Wind River Reservation COVID-19 protocols keep student-athletes in class and on the court
Wind River Reservation COVID-19 protocols keep student-athletes in class and on the court

Wind River Reservation COVID-19 protocols keep student-athletes in class and on the court

This is a home basketball match in Ethete in early February. Wyoming Indian Chiefs vs. Greybull Buffalo. The speaker uses Arapaho words to call the game.

The stands are less crowded this year due to COVID-19 protocols, and masks are required inside the building.

Wyoming Indian senior Videl C’Bearing is the team captain. He said that throughout the pandemic, basketball has kept him physically and mentally fit.

“You need physical activity to help you get your mind straight. And that’s what I think about basketball – it’s therapy. Like when I’m angry or whatever it is, [my] first thought is ‘Man, I have to shoot around somewhere’, “he said.

C’Bearing’s coach is Craig Ferris. He graduated from Wyoming Indian in 1995 and has been a coach here for the past 18 years.

Ferris said the last few years of the pandemic have shown him how resilient his student-athletes are.

“I think the mask mandates in the school, the school board and the administration according to the tribe’s health policies, it’s a great policy. It has allowed us to actually complete a season without canceling any matches,” Ferris said. “And I know we’ve been short players here and there, but we have not had to cancel any matches.”

On the Wind River Reservation, masking and testing of athletes is the norm in some of the schools, even when other schools in the state withdraw from COVID protocols. Ferris said student-athletes in Wyoming Indian are tested every 10 days, and a majority of them are vaccinated.

“I know we’ve heard of a couple of teams that canceled matches over the weekend because they did not have a real mask mandate but have positive things in their school and they have pretty much had to shut the whole team down, said Ferris.

When visiting teams come to play, they are told that the staff, the team and any spectators must wear masks, otherwise they will not have access to the gym.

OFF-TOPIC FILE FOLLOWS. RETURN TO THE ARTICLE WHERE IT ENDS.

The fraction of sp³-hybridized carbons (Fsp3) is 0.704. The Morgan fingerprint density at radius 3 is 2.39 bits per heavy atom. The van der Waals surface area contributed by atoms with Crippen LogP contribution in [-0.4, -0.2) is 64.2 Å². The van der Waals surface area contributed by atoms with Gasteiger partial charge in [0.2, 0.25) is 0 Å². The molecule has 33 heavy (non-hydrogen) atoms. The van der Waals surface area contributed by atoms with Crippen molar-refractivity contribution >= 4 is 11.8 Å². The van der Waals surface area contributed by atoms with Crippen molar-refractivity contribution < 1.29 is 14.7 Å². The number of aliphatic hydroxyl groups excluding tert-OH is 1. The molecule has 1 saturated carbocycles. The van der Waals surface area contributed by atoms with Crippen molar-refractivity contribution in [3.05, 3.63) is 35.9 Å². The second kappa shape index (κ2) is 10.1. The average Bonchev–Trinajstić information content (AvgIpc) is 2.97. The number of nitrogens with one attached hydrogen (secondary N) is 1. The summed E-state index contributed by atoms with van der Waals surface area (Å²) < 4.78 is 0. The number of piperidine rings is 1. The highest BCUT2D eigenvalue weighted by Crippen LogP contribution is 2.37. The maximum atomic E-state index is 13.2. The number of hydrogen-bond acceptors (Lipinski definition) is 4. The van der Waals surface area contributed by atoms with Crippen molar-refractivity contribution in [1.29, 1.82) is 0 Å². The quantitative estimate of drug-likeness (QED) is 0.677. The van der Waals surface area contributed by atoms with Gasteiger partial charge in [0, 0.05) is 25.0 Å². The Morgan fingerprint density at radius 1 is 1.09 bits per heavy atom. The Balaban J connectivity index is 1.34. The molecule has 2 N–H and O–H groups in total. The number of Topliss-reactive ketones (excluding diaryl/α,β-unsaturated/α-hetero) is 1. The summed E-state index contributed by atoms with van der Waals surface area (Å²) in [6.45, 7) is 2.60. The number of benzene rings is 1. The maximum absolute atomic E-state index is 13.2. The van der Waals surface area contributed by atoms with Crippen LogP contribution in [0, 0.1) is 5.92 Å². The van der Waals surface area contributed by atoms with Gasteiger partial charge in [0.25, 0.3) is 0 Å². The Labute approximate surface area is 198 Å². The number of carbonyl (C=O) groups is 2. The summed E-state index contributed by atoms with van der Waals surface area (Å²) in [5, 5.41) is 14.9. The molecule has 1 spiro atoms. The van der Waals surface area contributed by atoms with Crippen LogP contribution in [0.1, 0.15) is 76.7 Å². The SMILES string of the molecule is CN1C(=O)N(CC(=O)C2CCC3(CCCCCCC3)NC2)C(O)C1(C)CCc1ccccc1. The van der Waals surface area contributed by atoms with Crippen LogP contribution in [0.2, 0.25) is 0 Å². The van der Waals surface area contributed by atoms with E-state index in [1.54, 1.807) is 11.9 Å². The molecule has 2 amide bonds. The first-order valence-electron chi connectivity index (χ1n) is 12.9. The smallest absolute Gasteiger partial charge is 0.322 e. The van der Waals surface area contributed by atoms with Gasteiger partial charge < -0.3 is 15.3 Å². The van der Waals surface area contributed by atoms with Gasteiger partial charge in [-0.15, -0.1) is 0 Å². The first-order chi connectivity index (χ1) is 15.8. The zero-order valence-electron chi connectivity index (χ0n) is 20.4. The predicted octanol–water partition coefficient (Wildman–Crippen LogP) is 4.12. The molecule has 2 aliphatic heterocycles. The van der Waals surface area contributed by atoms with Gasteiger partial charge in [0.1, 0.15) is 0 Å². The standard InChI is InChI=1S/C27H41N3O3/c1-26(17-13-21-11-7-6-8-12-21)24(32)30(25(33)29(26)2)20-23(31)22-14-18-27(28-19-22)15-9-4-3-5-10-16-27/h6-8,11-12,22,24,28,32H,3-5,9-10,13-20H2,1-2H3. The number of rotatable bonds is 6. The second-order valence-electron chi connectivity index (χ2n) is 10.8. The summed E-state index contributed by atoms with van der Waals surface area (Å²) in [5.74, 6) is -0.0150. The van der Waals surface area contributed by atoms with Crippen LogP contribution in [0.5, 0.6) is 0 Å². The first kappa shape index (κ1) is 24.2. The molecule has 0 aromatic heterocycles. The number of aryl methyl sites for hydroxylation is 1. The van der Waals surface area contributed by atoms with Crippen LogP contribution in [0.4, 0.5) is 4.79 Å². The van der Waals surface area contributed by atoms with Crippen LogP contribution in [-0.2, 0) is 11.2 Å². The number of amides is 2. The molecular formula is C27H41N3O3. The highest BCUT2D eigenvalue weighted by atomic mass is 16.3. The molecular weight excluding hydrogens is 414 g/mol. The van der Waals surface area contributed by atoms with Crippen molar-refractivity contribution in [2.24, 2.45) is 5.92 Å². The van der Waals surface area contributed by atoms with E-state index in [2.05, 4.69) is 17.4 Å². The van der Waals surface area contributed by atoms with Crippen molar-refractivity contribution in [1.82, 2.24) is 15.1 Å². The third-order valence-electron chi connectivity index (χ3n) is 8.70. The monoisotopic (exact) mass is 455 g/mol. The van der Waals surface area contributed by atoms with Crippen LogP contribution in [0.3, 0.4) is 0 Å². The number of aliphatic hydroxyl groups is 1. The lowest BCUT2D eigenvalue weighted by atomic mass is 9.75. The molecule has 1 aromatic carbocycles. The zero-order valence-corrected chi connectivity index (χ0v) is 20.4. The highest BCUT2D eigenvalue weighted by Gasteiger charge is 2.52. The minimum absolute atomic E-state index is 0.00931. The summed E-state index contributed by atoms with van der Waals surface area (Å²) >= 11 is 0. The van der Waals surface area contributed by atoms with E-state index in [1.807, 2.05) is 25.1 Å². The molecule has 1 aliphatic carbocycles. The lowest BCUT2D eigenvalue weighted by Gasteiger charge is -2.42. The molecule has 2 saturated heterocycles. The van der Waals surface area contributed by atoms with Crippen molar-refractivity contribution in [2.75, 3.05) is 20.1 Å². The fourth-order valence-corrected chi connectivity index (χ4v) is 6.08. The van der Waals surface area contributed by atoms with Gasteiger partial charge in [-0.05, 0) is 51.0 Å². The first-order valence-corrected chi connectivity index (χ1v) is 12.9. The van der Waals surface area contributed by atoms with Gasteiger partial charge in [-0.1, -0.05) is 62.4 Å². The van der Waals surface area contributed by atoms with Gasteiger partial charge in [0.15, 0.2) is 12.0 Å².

And while student-athletes are allowed to take off their masks while playing, Wyoming Indian girls’ basketball teams have consistently worn masks during their matches for the past two years.

Ron Laird is the commissioner of the Wyoming High School Activities Association. He said schools are responsible for how they handle COVID.

“As far as I know, they’re the only ones still wearing them while competing,” he said.

Laird also talked about how the pandemic has shown how important school activities are to students and their communities. He added that keeping children in school and participating in sports makes them better students.

“And it’s everything from kids who participate, have higher GPAs, they have lower absenteeism, their self-esteem is much higher than those who don’t,” he said.

Other public health protocols on the Wind River Reserve in addition to masking are lowering building occupancy, requiring schools to provide virtual learning so students can stay home, as well as vaccinating anyone working with children on the Wind River.

Wyoming Indian retains a 50 percent capacity for games, and St. Stephens, another school in the reserve, closes concessions for the season to keep people in masks. Matt Mortimore is the sporting director there.

“Because of course they just sit there and eat a piece of popcorn a minute throughout the game,” he said.

He says he eventually sees things get back to normal, but is happy to see schools in the Wind River reservation continue to protect the community and keep students healthy enough to play.

“Kids are pretty robust. They’ve made the adjustments pretty well. When a kid is in quarantine, you know, it’s never fun to miss a game or miss something,” Mortimore said.

C’Bearing said his coaches have inspired him.

“One of my dreams is to play college basketball. That’s what I really want. Hopefully I can go somewhere and play and just come back here and pretty much do what my coaches do,” C’Bearing said.

His team has won the last 5 out of 6 matches last week and the girls team is watching their 4th State Championship in a row this year. Conference basketball tournaments will be held in late February in Riverton.

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